Politics & Policy

Rumsfeld in China

In search of a policy.

On October 18, Secretary of Defense Donald Rumsfeld landed in Beijing for a three-day visit, his first trip to China for the Bush administration. Beijing’s Communist leaders had long been pushing for a Rumsfeld tour, hoping to have the same effect on the Pentagon boss as they have had on other official visitors.

Treasury Secretary John Snow has just returned from one of his frequent trips to China. He came back again voicing confidence that Beijing was on the verge of major financial reforms, despite having been badly burned over the summer by Chinese claims that they would soon settle their vexing currency-manipulation issue. The much-anticipated shift in July from a dollar peg to a tightly managed float for the yuan–which changed its value by only two percent–has done nothing to change the economic situation. Yet, on the basis of his week in China, Snow has again delayed release of the Treasury’s semi-annual report on global-exchange-rate policies. Snow has refused to state the obvious in past Treasury reports, which is that Beijing does control its currency values so as to gain a trade advantage.

The Pentagon’s annual report on the Chinese military was also delayed this year because agencies outside the Department of Defense (mainly the State and Commerce departments) tried to water down the perception that Beijing is a rising threat to the United States. The muted tone of the report’s early chapters indicates that this vetting process was at least partially successful. However, China’s astounding growth in capabilities and confidence could not be ignored.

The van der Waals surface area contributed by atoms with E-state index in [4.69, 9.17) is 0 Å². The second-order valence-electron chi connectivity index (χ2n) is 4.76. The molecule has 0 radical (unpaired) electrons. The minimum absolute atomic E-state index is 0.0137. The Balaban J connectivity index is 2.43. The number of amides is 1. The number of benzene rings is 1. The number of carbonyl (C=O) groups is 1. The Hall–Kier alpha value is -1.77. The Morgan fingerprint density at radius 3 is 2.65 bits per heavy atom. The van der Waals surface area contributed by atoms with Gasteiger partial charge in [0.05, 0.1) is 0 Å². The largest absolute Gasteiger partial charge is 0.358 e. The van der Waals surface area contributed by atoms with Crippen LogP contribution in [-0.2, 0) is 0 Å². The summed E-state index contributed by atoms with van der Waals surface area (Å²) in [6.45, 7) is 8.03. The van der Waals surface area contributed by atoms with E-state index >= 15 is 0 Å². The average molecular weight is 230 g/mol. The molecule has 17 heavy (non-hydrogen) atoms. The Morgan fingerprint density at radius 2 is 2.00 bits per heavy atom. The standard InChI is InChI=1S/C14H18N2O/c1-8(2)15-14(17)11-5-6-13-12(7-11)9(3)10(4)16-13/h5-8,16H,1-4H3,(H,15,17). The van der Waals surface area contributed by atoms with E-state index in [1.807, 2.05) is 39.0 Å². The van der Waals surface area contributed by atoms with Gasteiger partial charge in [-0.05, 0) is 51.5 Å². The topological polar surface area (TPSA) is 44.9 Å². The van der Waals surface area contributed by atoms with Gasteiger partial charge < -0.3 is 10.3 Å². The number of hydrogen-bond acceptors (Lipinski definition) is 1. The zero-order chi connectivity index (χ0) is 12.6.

The Department of Defense emphasis on the changing balance of power between China and Taiwan got considerable attention, but that was the start, not the end, of the story. The report stated, “Although the principal focus of China’s military modernization in the near term appears to be preparing for potential conflict in the Taiwan Strait, some of China’s military planners are surveying the strategic landscape beyond Taiwan. Some Chinese military analysts have expressed the view that control of Taiwan would enable the People’s Liberation Army Navy to move its maritime defensive perimeter further seaward and improve Beijing’s ability to influence regional sea lines of communication.” General Wen Zongren, political commissar of the elite PLA Academy of Military Science, is quoted as saying that taking control of Taiwan is of “far reaching significance to breaking international forces’ blockade against China’s maritime security… Only when we break this blockade shall we be able to talk about China’s rise… [T]o rise suddenly, China must pass through oceans and go out of the oceans in its future development.”

Rumsfeld posed the question of Chinese intentions at a security conference in Singapore shortly before the report was to be released. A firestorm of criticism ensued from those who favor an appeasement policy towards Beijing, delaying the report’s publication for another month. This did not stop Rumsfeld returning to this theme at the Central Party School on Oct. 19, telling students that “a growth in China’s power projection understandably leads other nations to question China’s intentions–and to adjust their behavior in some fashion.”